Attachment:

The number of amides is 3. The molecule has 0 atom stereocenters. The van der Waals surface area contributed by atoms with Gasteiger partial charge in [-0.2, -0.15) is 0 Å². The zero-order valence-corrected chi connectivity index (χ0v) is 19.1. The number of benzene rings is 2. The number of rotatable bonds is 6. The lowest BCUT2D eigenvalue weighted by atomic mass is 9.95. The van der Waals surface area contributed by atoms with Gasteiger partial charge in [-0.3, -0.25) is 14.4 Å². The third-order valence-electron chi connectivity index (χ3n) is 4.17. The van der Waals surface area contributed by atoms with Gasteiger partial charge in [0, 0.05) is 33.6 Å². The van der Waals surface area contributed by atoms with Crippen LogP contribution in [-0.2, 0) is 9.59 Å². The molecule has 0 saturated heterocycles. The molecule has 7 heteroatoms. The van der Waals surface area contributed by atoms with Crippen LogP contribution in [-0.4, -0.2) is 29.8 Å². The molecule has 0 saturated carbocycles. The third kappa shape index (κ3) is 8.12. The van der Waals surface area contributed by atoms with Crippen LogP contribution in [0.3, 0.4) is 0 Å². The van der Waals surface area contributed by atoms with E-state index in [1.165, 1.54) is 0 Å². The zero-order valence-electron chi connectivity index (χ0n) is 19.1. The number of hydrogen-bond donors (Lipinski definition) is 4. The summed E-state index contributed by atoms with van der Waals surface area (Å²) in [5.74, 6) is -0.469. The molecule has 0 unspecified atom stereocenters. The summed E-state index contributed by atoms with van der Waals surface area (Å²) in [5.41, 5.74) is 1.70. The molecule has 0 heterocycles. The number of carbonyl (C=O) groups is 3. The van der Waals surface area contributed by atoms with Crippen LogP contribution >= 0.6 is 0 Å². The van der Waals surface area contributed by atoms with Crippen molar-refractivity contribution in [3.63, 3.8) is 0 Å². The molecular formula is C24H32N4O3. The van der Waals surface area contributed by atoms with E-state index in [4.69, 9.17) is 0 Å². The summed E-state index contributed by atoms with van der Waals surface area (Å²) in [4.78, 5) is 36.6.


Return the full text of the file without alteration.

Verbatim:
The number of amides is 3. The molecule has 0 atom stereocenters. The van der Waals surface area contributed by atoms with Gasteiger partial charge in [-0.2, -0.15) is 0 Å². The zero-order valence-corrected chi connectivity index (χ0v) is 19.1. The number of benzene rings is 2. The number of rotatable bonds is 6. The lowest BCUT2D eigenvalue weighted by atomic mass is 9.95. The van der Waals surface area contributed by atoms with Gasteiger partial charge in [-0.3, -0.25) is 14.4 Å². The third-order valence-electron chi connectivity index (χ3n) is 4.17. The van der Waals surface area contributed by atoms with Gasteiger partial charge in [0, 0.05) is 33.6 Å². The van der Waals surface area contributed by atoms with Crippen LogP contribution in [-0.2, 0) is 9.59 Å². The molecule has 0 saturated heterocycles. The molecule has 7 heteroatoms. The van der Waals surface area contributed by atoms with Crippen LogP contribution in [-0.4, -0.2) is 29.8 Å². The molecule has 0 saturated carbocycles. The third kappa shape index (κ3) is 8.12. The van der Waals surface area contributed by atoms with Crippen LogP contribution in [0.3, 0.4) is 0 Å². The van der Waals surface area contributed by atoms with E-state index in [1.165, 1.54) is 0 Å². The zero-order valence-electron chi connectivity index (χ0n) is 19.1. The number of hydrogen-bond donors (Lipinski definition) is 4. The summed E-state index contributed by atoms with van der Waals surface area (Å²) in [5.74, 6) is -0.469. The molecule has 0 unspecified atom stereocenters. The summed E-state index contributed by atoms with van der Waals surface area (Å²) in [5.41, 5.74) is 1.70. The molecule has 0 heterocycles. The number of carbonyl (C=O) groups is 3. The van der Waals surface area contributed by atoms with Crippen LogP contribution >= 0.6 is 0 Å². The van der Waals surface area contributed by atoms with Crippen molar-refractivity contribution in [3.63, 3.8) is 0 Å². The molecular formula is C24H32N4O3. The van der Waals surface area contributed by atoms with E-state index in [4.69, 9.17) is 0 Å². The summed E-state index contributed by atoms with van der Waals surface area (Å²) in [4.78, 5) is 36.6.